Researchers on expedition to solve 'small island problem'

December 22, 2014, University of Bath

Researchers from the Department of Electronic & Electrical Engineering are starting their new year with an expedition to the island of South Georgia to carry out research into improving weather forecasting. You can follow the team's progress on their blog.

Whilst the rest of us are preparing to celebrate on New Year's Eve, the research team, led by Professor Nick Mitchell, will be taking off from RAF Brize Norton to fly to the Falkland Islands. Once there, they will transfer on to a ship for the four-day, 1000 miles journey to the remote and inhospitable South Georgia.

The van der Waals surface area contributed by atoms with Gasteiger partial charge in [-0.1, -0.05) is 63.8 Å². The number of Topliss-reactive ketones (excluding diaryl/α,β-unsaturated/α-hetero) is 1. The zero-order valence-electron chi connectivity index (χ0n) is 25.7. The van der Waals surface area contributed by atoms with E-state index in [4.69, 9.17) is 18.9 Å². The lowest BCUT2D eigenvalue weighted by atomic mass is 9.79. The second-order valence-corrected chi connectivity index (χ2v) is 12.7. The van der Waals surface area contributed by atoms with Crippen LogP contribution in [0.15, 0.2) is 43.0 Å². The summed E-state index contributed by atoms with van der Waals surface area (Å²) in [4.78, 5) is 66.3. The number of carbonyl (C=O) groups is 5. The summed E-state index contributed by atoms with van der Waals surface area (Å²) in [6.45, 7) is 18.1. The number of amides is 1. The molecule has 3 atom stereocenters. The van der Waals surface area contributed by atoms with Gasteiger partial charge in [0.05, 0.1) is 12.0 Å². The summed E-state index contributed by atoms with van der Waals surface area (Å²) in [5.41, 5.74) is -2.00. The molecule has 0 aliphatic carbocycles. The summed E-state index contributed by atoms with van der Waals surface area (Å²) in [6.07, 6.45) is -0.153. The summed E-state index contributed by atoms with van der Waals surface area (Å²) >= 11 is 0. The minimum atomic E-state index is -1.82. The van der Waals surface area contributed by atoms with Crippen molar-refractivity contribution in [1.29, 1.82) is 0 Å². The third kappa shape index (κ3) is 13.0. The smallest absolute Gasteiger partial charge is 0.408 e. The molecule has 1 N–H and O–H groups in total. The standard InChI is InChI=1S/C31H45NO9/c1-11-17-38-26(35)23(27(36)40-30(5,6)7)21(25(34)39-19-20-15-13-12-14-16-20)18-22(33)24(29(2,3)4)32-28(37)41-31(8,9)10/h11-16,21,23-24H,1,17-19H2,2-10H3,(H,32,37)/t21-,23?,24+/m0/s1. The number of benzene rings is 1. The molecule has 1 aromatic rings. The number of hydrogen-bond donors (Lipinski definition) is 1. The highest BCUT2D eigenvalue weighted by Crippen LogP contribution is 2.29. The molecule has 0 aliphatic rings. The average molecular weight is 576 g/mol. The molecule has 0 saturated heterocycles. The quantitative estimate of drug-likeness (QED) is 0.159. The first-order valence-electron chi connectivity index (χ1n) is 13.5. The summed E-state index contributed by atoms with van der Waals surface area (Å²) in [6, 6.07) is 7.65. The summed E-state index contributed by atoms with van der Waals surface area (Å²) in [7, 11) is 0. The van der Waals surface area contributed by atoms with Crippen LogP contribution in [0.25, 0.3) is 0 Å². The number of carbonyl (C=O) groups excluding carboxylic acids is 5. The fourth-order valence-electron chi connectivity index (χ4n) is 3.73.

The South Georgia Wave Experiment (SG-WEX) will see the team carrying out observational and modelling experiments on atmospheric waves in the troposphere, stratosphere and mesosphere in the island area. The will set up unique equipment to gather data about the nature and variability of these waves over the coming year.

The mountaineous island is a British overseas territory in the southern Atlantic Ocean, lies in the southerly latitudinal region known as the 'furious fifties' for its severely turbulent wind conditions. The size and conditions of the island cause real problems for numerical weather prediction/climate models, which cannot accurately model waves from too small in comparison to the resolution of the models. This is widely known as the 'small island problem'.

The results will give us a better understanding of the fundamental physics of atmospheric , innovate new satellite analysis techniques and help to solve the 'small island problem'.

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